The Mercier Meca Dural I am working on did not come with a special Simplex dropout, as shown in the 1939 Simplex catalogue. So, that meant I needed to use “the claw” to mount the derailleur to the chainstay.
This seemingly harmless derailleur mount is actually possessed by Satan. First of all, the claw did not fit over the threaded cylinder of this Simplex derailleur. I tried gently pushing it on, but with the resistance I felt, decided not to force it. Instead, crazily, I decided to disassemble the derailleur so that I could place the claw over the threaded cylinder, avoiding damage to the cylinder threads. Or so I thought.
The nut at the back of the upper pulley engages the whole cylinder. But, it was adjusted so tightly against the pulley cone that I could not release the nut. After hours of experimentation on a different Simplex derailleur of this era (the Rigidex model) I finally found a way to hold the pulley cone with a Campagnolo crank bolt tool wedged against the pulley cage. Unfortunately, this same technique did not work with the Grand Prix Dural derailleur, because its pulley cones had very small indentations, and any tool I tried could not hold the cone while releasing the nut.
However, one illumination finally hit my brain: the claw doesn’t require disassembly of the cylinder – instead it is just tapped into place. After I tried tapping the claw onto the steel Rigidex derailleur I realized this was true. I never needed to disassemble the derailleur to attach the claw. Satan at work…
Once I had the claw on the derailleur it was time to mount it to the chain stay. Of course, it didn’t fit at all. So, it was necessary to modify the upper steel clamp of the claw’s mounting bracket. I put the upper portion in my vise and with a wrench, opened it up quite a bit, so that it would fit on my chain stay. Hurray for steel, which is so forgiving. There is a set screw on the upper bracket which is used to keep the bracket from moving sideways under tension.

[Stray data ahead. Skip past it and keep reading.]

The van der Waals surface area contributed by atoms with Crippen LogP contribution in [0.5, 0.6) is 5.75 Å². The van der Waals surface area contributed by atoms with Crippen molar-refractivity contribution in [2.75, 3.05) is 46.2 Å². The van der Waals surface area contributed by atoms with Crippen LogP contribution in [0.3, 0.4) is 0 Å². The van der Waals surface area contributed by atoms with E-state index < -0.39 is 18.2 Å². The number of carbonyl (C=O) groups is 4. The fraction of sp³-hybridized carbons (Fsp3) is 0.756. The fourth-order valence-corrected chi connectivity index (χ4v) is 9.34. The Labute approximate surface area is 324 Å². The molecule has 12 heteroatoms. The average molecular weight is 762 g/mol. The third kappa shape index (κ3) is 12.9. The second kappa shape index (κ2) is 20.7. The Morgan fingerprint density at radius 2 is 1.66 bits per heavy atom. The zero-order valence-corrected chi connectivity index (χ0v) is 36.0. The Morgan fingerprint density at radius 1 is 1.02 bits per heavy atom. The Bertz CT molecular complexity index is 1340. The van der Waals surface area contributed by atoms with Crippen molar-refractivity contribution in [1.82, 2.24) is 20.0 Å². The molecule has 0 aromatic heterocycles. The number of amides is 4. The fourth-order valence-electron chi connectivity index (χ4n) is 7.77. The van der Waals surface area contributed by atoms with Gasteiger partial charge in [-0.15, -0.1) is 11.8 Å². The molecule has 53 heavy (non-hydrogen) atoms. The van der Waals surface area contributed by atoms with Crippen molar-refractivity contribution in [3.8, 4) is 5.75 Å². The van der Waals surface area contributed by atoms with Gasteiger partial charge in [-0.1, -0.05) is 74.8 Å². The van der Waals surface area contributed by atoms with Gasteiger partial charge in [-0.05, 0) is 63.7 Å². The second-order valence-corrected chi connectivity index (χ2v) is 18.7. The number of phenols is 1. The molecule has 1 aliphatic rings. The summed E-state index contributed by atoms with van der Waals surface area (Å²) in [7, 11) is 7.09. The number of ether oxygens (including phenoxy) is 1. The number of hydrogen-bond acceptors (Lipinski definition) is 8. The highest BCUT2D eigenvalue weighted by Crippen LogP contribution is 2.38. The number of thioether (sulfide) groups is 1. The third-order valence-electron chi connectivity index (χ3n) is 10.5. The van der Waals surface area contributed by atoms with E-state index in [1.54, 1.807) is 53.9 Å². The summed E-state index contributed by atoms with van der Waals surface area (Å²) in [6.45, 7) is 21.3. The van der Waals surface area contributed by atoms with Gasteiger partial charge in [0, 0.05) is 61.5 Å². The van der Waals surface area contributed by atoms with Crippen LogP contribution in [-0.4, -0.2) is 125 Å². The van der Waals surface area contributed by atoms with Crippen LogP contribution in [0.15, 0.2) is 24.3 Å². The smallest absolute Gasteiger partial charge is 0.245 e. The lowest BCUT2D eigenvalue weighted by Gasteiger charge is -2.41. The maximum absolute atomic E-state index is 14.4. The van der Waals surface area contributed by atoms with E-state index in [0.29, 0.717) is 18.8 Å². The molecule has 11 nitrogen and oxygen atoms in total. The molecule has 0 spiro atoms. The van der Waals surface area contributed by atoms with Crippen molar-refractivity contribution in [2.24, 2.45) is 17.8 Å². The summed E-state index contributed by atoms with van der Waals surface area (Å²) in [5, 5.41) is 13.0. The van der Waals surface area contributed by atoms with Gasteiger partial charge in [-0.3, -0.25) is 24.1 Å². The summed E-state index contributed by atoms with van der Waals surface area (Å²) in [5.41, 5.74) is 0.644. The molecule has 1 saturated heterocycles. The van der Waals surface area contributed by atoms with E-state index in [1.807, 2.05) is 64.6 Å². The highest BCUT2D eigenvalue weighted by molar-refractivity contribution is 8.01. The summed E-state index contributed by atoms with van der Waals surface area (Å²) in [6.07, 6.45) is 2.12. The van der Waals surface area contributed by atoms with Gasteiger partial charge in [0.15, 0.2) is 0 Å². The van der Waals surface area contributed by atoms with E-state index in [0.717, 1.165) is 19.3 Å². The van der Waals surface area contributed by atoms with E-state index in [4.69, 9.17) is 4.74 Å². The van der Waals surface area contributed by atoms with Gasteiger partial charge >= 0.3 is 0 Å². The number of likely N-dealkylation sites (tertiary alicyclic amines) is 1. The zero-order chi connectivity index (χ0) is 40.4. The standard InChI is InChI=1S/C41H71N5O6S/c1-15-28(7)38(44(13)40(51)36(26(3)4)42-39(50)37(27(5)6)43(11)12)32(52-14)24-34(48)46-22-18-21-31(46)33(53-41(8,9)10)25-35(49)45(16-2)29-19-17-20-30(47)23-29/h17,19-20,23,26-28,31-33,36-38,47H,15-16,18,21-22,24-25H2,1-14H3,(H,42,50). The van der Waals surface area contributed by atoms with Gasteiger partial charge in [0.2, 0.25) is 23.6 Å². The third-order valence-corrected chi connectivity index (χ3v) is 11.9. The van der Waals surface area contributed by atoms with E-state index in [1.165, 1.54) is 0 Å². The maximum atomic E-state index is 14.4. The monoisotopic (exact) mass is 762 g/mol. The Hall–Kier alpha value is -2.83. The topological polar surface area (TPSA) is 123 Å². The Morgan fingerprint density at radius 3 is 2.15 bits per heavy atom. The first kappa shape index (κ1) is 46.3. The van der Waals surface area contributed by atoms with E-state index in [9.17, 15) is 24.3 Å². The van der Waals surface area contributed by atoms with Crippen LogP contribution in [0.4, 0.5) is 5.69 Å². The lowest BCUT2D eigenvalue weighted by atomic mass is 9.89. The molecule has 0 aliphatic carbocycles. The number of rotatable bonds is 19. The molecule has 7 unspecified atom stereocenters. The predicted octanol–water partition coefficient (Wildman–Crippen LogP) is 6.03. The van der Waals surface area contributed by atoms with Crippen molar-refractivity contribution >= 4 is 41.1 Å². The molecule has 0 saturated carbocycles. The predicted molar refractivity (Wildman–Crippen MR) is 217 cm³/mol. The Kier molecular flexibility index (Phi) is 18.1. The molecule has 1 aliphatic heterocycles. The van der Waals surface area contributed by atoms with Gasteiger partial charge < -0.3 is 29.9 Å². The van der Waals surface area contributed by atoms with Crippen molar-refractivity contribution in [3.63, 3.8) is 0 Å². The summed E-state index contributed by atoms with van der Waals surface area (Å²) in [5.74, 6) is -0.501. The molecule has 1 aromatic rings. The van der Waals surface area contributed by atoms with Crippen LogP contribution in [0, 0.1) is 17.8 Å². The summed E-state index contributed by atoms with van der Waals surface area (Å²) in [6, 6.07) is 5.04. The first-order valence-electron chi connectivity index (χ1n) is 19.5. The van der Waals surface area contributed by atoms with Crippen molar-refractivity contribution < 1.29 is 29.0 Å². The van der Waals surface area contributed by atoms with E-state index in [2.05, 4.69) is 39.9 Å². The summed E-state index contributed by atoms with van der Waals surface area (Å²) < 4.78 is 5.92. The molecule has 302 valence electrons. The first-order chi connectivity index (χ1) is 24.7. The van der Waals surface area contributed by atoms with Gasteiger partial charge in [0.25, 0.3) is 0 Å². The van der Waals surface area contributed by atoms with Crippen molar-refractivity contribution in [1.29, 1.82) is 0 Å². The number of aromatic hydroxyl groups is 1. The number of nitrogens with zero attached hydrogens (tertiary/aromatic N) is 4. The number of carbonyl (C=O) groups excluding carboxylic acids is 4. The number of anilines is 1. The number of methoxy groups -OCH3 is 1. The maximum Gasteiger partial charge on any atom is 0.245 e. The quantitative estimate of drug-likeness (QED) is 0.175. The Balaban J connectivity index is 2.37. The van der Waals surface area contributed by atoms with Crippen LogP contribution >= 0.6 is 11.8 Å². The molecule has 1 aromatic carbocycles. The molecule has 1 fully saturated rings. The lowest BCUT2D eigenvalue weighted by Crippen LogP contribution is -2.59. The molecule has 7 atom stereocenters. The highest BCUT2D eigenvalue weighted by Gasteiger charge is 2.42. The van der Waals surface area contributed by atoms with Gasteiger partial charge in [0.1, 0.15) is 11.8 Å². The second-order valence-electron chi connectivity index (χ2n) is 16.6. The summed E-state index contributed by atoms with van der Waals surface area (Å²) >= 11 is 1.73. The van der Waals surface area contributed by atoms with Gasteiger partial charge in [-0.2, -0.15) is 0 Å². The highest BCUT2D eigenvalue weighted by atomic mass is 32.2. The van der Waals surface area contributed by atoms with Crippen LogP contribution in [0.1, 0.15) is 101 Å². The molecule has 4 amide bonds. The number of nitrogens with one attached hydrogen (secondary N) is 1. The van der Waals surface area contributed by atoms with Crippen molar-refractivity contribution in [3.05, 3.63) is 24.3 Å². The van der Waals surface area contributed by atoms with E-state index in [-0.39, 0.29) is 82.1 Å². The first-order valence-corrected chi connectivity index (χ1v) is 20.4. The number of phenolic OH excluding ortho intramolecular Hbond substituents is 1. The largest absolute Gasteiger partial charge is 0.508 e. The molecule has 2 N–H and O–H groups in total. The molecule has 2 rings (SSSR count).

Original housing for the derailleur
I decided to use the original shifter housing for this derailleur. The creamy white color looks nice with my red brake housings, and to my eye looks better than the steel housing which came with this derailleur when I purchased it recently in eBay.
The bell crank of this derailleur houses the set screw for the cable tension. If you don’t really anchor this down, the cable will move around. So, the set screw requires a lot of pressure to hold the cable in place.
Yet another issue was the length of the spring which attaches to the upper pulley and a chainstay braze-on. The supplied spring was too short, so I have modified a small wire from another derailleur, and will adjust this properly once I have determined the correct chain length.
This rear wheel had a 4 speed freewheel which I was unsuccessful at removing. Even after re-spacing the axle to position the freewheel correctly in this bike, I was sad to learn that the rear derailleur I chose for this project is for 3 speeds, not 4. I was not able to move the derailleur far enough over with the claw adjustment to just to use the lower 3 gears on this freewheel. So, this bike will be geared higher than I would have liked.
I hope other restorers and enthusiasts continue to share their technical resources – these are invaluable even if the devil is in the details.